Children are more vulnerable to the effects of second-hand smoke because:

  • They breathe faster than an adult and will breathe in more air relative to their weight and, therefore, absorb more toxins. 
  • Their immune systems are less developed than an adult and their lungs are still developing. 
  • Their airways are smaller and more sensitive to impurities in the air. 
  • Children may not be able to move to a less smoky environment (e.g. go to a different room or get out of the car). 
  • Exposure to second-hand smoke in children has been linked with health problems such as colds and upper respiratory infections, bronchitis, croup, ear infections, asthma and allergies. 

What do these statistics mean to you as a parent? Well, for one thing, they mean that you are not alone. Across Canada, hundreds of thousands of families are struggling with the issue of second-hand smoke and are looking for ways to protect their children from its harmful effects. For a guide on how to make your home and car smoke free visit Health Canada’s website or visit The Canadian Lung Association website which has tips on how to protect yourself from Second and Third Hand Smoke.

Visit Health Canada's website for a Guide for Parents: Making Home and Car Smoke-Free.

 

 

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Helping your shy toddler

by Maxine
Posted August 8 2011 02:43pm
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Some children are shy. They "hang back" in groups. They need your assistance to learn how to become comfortable talking and playing with others.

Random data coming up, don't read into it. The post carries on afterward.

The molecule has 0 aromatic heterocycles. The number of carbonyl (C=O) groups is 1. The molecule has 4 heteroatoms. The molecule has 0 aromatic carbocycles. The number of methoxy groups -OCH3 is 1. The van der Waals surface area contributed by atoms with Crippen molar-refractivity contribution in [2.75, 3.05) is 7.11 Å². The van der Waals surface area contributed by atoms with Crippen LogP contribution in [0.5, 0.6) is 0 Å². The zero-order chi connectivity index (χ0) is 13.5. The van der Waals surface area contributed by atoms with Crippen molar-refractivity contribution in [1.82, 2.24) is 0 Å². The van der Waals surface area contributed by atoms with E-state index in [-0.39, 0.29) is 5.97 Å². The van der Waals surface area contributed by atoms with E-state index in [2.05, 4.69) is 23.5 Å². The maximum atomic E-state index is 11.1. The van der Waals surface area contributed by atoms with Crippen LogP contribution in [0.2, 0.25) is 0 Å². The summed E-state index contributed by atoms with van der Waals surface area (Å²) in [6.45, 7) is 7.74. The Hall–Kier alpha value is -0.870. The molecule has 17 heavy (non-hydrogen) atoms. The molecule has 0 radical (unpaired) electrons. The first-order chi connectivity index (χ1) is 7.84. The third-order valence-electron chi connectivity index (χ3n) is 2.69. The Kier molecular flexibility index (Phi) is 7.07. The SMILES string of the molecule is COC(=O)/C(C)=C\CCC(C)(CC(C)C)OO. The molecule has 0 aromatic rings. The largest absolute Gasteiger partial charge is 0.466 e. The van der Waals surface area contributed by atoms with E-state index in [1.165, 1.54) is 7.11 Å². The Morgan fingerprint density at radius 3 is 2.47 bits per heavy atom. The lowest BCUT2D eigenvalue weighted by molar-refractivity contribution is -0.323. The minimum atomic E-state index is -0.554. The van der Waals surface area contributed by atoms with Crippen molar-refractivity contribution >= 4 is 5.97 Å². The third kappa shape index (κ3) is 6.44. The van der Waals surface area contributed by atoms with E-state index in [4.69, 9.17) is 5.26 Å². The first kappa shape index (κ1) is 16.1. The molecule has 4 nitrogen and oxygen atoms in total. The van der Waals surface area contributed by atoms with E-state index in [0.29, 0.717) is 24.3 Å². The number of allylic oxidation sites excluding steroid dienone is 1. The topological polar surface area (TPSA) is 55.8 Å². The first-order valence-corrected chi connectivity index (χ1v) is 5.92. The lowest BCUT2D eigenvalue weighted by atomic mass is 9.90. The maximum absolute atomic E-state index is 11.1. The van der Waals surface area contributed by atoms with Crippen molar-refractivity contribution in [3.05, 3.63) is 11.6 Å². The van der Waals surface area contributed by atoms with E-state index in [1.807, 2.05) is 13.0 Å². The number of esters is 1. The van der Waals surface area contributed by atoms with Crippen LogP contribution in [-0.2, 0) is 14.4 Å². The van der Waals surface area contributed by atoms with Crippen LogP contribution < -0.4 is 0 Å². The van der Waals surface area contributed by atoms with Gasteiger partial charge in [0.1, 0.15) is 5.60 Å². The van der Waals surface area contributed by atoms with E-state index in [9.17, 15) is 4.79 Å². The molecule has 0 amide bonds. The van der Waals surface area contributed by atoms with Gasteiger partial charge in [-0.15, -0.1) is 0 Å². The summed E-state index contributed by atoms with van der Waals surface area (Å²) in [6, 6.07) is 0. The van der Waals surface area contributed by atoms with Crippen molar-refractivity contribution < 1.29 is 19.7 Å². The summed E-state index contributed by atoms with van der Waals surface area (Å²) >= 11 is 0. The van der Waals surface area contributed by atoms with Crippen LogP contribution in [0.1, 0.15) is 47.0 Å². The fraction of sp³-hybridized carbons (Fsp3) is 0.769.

The main things to remember when trying to help a child like this to cope with new situations are:

  • Don't label a child "shy" or introduce your child as a "shy child." Sometimes children will define themselves as this and never move beyond the label.
  • Don't push your child into situations that he might find overwhelming. It's important that you accept your child's nature and help him develop ways to overcome his shyness - that may take time and patience. Instead of pushing, offer your child opportunities to be involved with others with your support.
  • Prepare your child ahead of time by talking about new situations, such as what she will encounter, or who may be there, and talk with her about ways to become involved in groups.
  • Don't nag your child about being shy. Parents who get irritable or impatient with a child's shyness may find that their child reacts by being even shyer.

Remember, every child is unique. Some children will be shy, to a greater or lesser degree, all their lives. It's important for them to feel valued for who they are.

Do you have a shy toddler? Tell us about it below. Also, learn more about your child’s temperament.

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Two languages at home with your toddler

by Maxine
Posted November 6 2011 11:09pm
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We often hear that children are like “sponges”, and that they can learn any language easily while they are young. This is true, but only when they have lots of exposure to the language. Children can only absorb as much as they are given. This means that for your child to develop his or her ability to use both languages equally well, your child must hear and eventually speak both languages often.